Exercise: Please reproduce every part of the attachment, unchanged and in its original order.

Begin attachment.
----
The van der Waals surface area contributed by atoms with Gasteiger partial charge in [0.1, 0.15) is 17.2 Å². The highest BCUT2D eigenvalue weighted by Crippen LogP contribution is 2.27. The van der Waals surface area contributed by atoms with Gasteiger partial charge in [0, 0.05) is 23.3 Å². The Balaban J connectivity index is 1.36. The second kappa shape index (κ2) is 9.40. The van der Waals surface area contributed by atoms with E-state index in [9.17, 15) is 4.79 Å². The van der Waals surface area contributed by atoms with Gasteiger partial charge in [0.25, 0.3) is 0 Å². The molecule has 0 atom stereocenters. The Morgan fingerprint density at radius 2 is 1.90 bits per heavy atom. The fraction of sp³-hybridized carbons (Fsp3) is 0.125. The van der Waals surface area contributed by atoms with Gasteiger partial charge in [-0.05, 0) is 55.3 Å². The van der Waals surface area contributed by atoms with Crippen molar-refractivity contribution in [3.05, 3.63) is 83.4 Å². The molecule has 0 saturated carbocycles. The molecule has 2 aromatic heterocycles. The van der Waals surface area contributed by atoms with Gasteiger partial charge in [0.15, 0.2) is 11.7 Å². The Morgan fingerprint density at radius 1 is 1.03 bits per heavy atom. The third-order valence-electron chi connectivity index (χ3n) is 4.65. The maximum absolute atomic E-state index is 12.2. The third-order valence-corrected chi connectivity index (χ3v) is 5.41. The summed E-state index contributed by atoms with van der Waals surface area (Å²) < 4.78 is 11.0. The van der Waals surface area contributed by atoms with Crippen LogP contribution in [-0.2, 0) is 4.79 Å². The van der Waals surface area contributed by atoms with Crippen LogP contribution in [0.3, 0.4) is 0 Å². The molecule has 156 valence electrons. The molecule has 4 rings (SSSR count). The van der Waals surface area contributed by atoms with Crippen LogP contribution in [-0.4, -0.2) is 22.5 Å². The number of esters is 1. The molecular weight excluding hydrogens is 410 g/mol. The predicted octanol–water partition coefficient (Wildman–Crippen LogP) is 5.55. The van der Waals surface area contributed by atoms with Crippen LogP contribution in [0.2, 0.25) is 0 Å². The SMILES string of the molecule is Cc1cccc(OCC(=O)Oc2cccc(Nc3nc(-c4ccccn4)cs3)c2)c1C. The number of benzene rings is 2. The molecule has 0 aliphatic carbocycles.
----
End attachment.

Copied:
The van der Waals surface area contributed by atoms with Gasteiger partial charge in [0.1, 0.15) is 17.2 Å². The highest BCUT2D eigenvalue weighted by Crippen LogP contribution is 2.27. The van der Waals surface area contributed by atoms with Gasteiger partial charge in [0, 0.05) is 23.3 Å². The Balaban J connectivity index is 1.36. The second kappa shape index (κ2) is 9.40. The van der Waals surface area contributed by atoms with E-state index in [9.17, 15) is 4.79 Å². The van der Waals surface area contributed by atoms with Gasteiger partial charge in [0.25, 0.3) is 0 Å². The molecule has 0 atom stereocenters. The Morgan fingerprint density at radius 2 is 1.90 bits per heavy atom. The fraction of sp³-hybridized carbons (Fsp3) is 0.125. The van der Waals surface area contributed by atoms with Gasteiger partial charge in [-0.05, 0) is 55.3 Å². The van der Waals surface area contributed by atoms with Crippen molar-refractivity contribution in [3.05, 3.63) is 83.4 Å². The molecule has 0 saturated carbocycles. The molecule has 2 aromatic heterocycles. The van der Waals surface area contributed by atoms with Gasteiger partial charge in [0.15, 0.2) is 11.7 Å². The Morgan fingerprint density at radius 1 is 1.03 bits per heavy atom. The third-order valence-electron chi connectivity index (χ3n) is 4.65. The maximum absolute atomic E-state index is 12.2. The third-order valence-corrected chi connectivity index (χ3v) is 5.41. The summed E-state index contributed by atoms with van der Waals surface area (Å²) < 4.78 is 11.0. The van der Waals surface area contributed by atoms with Crippen LogP contribution in [-0.2, 0) is 4.79 Å². The van der Waals surface area contributed by atoms with Crippen LogP contribution in [0.3, 0.4) is 0 Å². The molecule has 156 valence electrons. The molecule has 4 rings (SSSR count). The van der Waals surface area contributed by atoms with Crippen LogP contribution in [-0.4, -0.2) is 22.5 Å². The number of esters is 1. The molecular weight excluding hydrogens is 410 g/mol. The predicted octanol–water partition coefficient (Wildman–Crippen LogP) is 5.55. The van der Waals surface area contributed by atoms with Crippen LogP contribution in [0.2, 0.25) is 0 Å². The SMILES string of the molecule is Cc1cccc(OCC(=O)Oc2cccc(Nc3nc(-c4ccccn4)cs3)c2)c1C. The number of benzene rings is 2. The molecule has 0 aliphatic carbocycles.